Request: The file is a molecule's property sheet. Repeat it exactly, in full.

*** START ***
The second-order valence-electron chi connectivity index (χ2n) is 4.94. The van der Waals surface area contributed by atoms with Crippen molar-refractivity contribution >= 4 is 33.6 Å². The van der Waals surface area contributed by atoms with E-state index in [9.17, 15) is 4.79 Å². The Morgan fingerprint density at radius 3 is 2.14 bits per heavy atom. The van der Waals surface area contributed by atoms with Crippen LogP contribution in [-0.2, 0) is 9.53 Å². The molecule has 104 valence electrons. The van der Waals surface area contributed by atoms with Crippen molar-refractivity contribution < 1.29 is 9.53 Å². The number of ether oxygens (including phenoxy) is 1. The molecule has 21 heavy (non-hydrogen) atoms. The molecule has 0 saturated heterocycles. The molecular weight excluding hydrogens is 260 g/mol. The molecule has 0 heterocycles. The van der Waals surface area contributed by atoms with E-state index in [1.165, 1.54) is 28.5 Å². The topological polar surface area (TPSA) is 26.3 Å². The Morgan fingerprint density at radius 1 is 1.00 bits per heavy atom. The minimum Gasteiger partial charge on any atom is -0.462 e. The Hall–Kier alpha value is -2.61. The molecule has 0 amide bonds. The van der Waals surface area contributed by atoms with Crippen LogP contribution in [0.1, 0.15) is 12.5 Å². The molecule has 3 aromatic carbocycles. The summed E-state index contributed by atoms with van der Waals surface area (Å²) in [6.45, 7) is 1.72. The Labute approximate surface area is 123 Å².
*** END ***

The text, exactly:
The second-order valence-electron chi connectivity index (χ2n) is 4.94. The van der Waals surface area contributed by atoms with Crippen molar-refractivity contribution >= 4 is 33.6 Å². The van der Waals surface area contributed by atoms with E-state index in [9.17, 15) is 4.79 Å². The Morgan fingerprint density at radius 3 is 2.14 bits per heavy atom. The van der Waals surface area contributed by atoms with Crippen LogP contribution in [-0.2, 0) is 9.53 Å². The molecule has 104 valence electrons. The van der Waals surface area contributed by atoms with Crippen molar-refractivity contribution < 1.29 is 9.53 Å². The number of ether oxygens (including phenoxy) is 1. The molecule has 21 heavy (non-hydrogen) atoms. The molecule has 0 saturated heterocycles. The molecular weight excluding hydrogens is 260 g/mol. The molecule has 0 heterocycles. The van der Waals surface area contributed by atoms with E-state index in [1.165, 1.54) is 28.5 Å². The topological polar surface area (TPSA) is 26.3 Å². The Morgan fingerprint density at radius 1 is 1.00 bits per heavy atom. The minimum Gasteiger partial charge on any atom is -0.462 e. The Hall–Kier alpha value is -2.61. The molecule has 0 amide bonds. The van der Waals surface area contributed by atoms with Crippen LogP contribution in [0.1, 0.15) is 12.5 Å². The molecule has 3 aromatic carbocycles. The summed E-state index contributed by atoms with van der Waals surface area (Å²) in [6.45, 7) is 1.72. The Labute approximate surface area is 123 Å².